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Mozart

Mozart

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Published by Echo049
An extra credit essay analyzing Wolfgang Amadeus Mozart.
An extra credit essay analyzing Wolfgang Amadeus Mozart.

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Published by: Echo049 on Jun 09, 2008
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11/10/2009

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Mozart: The Archetype of Musical GeniusDavid Wang22 May 2008
 
WangDavid WangM. Flemmer Chamber Orchestra22 May 2008Mozart: The Archetype of Musical GeniusWolfgang Amadeus Mozart is one of the most revered composers in musicalhistory, and his music has lived on through the years. Many consider him to be one thegreatest musical personalities to have ever lived, and his over 600 works are highlyacclaimed even today. Born into the hallmarks of the Classical era of music, Mozartchampioned the musical industry of the day, and associated himself with many of thegreatest aristocrats and musicians at that time. However, his story is marked by troubles,hindrances, and isolated success, in a story that few know about, yet those who doconsider these experiences to be huge influences to his style of music. His works, hisstyle, and his contribution as a whole to the music world is one of incomprehensible end;Wolfgang Amadeus Mozart is, without a doubt, one of the greatest masterminds to haveever entered into the musical spectrum.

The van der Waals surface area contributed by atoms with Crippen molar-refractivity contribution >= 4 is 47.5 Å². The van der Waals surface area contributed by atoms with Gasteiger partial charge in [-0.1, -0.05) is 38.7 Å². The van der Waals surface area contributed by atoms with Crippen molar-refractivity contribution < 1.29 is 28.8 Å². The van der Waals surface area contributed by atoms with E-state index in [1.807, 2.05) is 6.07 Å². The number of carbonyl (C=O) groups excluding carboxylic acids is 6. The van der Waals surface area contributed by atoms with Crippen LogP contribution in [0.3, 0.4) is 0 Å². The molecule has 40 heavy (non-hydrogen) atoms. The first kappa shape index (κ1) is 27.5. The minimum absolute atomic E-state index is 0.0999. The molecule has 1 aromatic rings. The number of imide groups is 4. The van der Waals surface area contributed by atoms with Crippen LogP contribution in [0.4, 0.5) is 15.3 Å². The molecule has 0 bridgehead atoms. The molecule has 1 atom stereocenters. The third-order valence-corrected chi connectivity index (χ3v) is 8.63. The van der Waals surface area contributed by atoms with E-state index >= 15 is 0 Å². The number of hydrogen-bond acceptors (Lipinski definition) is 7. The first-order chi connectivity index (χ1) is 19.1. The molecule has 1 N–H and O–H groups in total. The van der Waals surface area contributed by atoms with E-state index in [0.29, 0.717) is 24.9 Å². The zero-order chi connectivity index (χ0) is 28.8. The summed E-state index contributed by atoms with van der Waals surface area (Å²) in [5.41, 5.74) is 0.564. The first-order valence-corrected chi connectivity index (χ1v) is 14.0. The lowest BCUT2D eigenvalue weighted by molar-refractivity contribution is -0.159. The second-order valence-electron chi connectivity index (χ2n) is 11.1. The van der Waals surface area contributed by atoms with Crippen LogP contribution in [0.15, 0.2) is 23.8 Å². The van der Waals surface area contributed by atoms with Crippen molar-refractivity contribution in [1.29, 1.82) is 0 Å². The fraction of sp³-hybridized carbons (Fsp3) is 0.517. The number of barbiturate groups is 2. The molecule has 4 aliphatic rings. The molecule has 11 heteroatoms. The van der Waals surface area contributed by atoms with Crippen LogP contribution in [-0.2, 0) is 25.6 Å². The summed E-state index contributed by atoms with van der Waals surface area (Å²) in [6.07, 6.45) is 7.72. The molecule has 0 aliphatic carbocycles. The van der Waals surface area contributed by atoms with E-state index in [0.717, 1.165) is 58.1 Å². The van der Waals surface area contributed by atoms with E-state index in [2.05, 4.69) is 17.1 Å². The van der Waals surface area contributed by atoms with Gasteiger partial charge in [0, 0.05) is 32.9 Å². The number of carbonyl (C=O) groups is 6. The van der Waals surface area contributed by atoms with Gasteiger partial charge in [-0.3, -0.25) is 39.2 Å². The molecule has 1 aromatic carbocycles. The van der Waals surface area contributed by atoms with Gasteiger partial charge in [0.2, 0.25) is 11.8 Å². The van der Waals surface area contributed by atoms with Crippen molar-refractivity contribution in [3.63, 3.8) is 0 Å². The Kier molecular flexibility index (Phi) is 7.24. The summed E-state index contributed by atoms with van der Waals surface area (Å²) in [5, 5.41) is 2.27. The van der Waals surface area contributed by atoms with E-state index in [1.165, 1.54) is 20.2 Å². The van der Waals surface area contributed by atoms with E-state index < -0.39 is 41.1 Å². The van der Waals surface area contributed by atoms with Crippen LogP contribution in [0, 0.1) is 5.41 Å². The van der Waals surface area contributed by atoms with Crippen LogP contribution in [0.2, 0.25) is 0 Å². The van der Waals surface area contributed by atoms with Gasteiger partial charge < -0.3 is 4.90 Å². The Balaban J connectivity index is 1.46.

Biography
Joannes Chysostomus Wolfgangus Theophilus Mozart was born in Salzburg, a part of the Holy Roman Empire, on January 27, 1756, to Leopold and Anna Maria PertlMozart. Leopold Mozart was the deputy Kapellmeister, or music-maker, to the court2
 
Wangorchestra of the Archbishop of Salzburg, and thus Wolfgang was exposed to music at anearly age. His only sister, Nannerl, said that as she received piano lessons from her father,“[Wolfgang] often spent much time at the clavier, picking out thirds…and his pleasureshowed it sounded good.” According to his sister, he was composing small pieces of music by the age of five. His father was proud beyond belief; some of their lessons brought tears to Leopold’s eyes. (Deutsch, 454-462)Leopold, astonished by his son’s talents, took him and Nannerl on tour acrossEurope to various courts, beginning in 1962 at the Court in Munich. On these tours,young Mozart met many of the time’s most influential musicians, including the son of Baroque composer J.S. Bach, Johann Christian Bach, and G.B. Martini. After three tripsto Italy, Mozart began to write his operas, starting in 1770 with
Mitridale Ré di Ponto
inMilan. During his travels, Mozart began to experience ill health, contracting diseasessuch as smallpox. After returning from Italy, he was employed as the court musician bythe Prince-Archbishop of Salzburg.During his time as court musician, Mozart wrote some of his most influentialmasterpieces, including his only five violin concertos and a series of piano concertos.However, he was not satisfied with the outcomes that his job at Salzburg had produced;his salary was low and, moreover, he could not write operas, as the closing of the courttheatre in Salzburg left no real venue for Mozart to show out his operas in. Growingrestless, Mozart went on job-hunting tours, but his third one, a tour to Paris in 1777,resulted in a denial in a desired love with Aloysia Weber and the death of his mother,Anna Maria.3

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